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‘My Son’s Inheritance’ review: A culture of violence

Scholarly discourse on Hindu majoritarianism and allied sectarian violence has generated many books, volumes that have traced the root of these evils to the rise of the political far-right in recent times. Aparna Vaidik’s My Son’s Inheritance goes deeper into Indian history and culture, and shows that instead of being a recent phenomenon, violence, physical and psychic, has been endemic to the Indian socio-polity since ages.

Fiction of peace

Addressed to her son ‘Babu’, the book’s easy-flowing narrative presents violence as both a familial and a national legacy that cannot be wished away. Vaidik locates this violence in communal enmities between the Hindus and the minorities, particularly Muslims, which often validates itself as retributive justice. Deep psychic violence also operated, the author reminds us, among Hindus themselves. Many Indian Muslims and Christians, we are asked to remember, were Hindus of the lower castes, or ‘non-Aryan’ tribals, who converted out of Hinduism because of the torture of untouchability and ostracisation.

Vaidik links the continuance of this people-on-people violence (as distinct from state inflicted violence) to our denial of its existence — to the fiction that we create of the historically peaceful India, the land of the Ganges and of Buddha, wherein many diverse peoples have coexisted peacefully through centuries. “Our looking away from inconvenient truths,”Vaidik argues, is what “makes us either remain silent or glorify non-violence as our essence”. This silence, this deliberate perversion of history not only lets violence go on unabated, it also corrodes us internally and “lynch(es) our souls”.

In support of this argument Vaidik presents illustrations of sectarian violence in the Indian past. She also shows, through examples drawn from her own family and neighbourhood, that the seeds of communal hatred and prejudice are often transmitted inter-generationally, if also unwittingly, among even educated Hindus, and that to this day those germs continue to spawn much wilful misunderstanding and negation of facts.

Cultural nationalism

Vaidik devotes a full chapter to the phenomenon of ‘cow protectionism’, tracing it back to its roots to pre-Independence India, thereby seeming to implicate a certain strain of the freedom struggle in the growth of cultural nationalism in the country. But perhaps the most telling section of the book is its Epilogue, which illustrates the wide prevalence at one time of animal-centred lifestyles among tribal Hindus and the attendant violence to animals, including cows, that would make today’s satvik Hindu nationalists squirm. The graphic descriptions — for example, of raktis or roasted films of goat blood, or of a dish made of the first thick milk of a cow who has just given birth — seem designed to elicit gut-level reactions, and they do. The point — that of the acceptance of cruelty to animals in Hindu lifestyles — is unmistakable.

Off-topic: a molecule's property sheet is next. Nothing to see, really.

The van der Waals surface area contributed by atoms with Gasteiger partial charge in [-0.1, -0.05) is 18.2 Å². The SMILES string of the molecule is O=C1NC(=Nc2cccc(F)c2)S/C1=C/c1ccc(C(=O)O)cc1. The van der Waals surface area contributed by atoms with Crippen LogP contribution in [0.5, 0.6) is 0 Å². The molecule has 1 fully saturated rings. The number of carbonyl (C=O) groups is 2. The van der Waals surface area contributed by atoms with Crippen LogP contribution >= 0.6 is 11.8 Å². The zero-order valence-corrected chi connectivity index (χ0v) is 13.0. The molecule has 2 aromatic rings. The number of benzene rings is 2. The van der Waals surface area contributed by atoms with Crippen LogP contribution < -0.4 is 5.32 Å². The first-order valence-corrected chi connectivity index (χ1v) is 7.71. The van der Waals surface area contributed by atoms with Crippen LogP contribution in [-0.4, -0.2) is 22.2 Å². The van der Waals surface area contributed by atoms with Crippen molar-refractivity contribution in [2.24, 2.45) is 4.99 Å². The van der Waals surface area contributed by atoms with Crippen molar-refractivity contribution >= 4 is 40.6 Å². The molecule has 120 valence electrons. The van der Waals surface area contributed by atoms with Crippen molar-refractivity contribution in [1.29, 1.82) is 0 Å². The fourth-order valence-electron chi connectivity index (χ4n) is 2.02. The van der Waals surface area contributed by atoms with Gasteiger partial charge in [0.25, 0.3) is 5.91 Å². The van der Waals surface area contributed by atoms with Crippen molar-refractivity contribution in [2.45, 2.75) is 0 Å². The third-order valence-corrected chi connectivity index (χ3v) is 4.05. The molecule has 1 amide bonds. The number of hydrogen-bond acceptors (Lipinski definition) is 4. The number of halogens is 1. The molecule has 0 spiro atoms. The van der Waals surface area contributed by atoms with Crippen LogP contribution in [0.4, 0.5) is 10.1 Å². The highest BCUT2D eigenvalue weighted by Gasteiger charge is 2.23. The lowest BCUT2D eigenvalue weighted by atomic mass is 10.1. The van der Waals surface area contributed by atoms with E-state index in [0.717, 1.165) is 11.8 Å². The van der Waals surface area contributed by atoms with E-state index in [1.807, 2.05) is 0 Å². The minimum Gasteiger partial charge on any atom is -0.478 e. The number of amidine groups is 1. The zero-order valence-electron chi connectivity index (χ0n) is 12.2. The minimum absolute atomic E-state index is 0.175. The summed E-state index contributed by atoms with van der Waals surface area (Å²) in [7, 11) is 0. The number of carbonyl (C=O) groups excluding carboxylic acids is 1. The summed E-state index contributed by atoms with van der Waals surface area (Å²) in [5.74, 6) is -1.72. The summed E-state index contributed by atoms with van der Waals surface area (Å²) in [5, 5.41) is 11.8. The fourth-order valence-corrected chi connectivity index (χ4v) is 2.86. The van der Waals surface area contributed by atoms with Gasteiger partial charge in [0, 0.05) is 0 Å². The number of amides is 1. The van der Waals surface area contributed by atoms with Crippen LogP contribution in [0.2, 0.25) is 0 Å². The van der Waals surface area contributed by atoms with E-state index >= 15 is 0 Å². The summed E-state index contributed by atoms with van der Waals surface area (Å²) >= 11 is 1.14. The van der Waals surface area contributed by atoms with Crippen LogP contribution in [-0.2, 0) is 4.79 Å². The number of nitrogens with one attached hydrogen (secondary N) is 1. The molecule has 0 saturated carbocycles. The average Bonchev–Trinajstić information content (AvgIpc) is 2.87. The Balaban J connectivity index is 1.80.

Vaidik does not end pessimistically, despite her thorough unmasking of the ‘invisible’ presence of violence in the Indian past. In the Epilogue she points out to Babu that he “is free to choose the elements of his inheritance” that he wishes to “own, to discard, ...or even to fight.” It is this implicit message that we have the power to acknowledge and get beyond our legacy of violence that is the crux of the book.

Busting myths

In a volume centred on the idea of violence as a manifestation of power one would have liked some discussion of how a patriarchal social structure generate and sanction gender violence and how violence is often markedly gendered. Vaidik comes close to this issue when she points to the symbiotic relationship between religion and politics, something that people often (choose to) ignore. That religion as a power-system is endemically patriarchal and, therefore, a bed-rock of gender oppression is a well-established fact; one wishes this interesting book took a quick look at this issue vis-a-vis Hinduism.

In all, Vaidik does a rather good job of busting the myth of India’s inherently peaceful and inclusive (Hindu) culture, and the book’s unconventional structure will ensure a wider readership than a straightforward scholarly book normally gets. On the flip side, there is a danger that the story-like format and the designed-to-be understood language of the book would keep it from being taken seriously by scholars of history and Asian studies. That would be unfortunate, for the book has the potential to make an important intervention in the shaping of scholarly conceptualisations of our ancient land.

My Son’s Inheritance; Aparna Vaidik, Aleph, ₹499.

The writer is an academic and a commentator based in Bengal.

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Printable version | Jul 29, 2021 10:24:29 PM |

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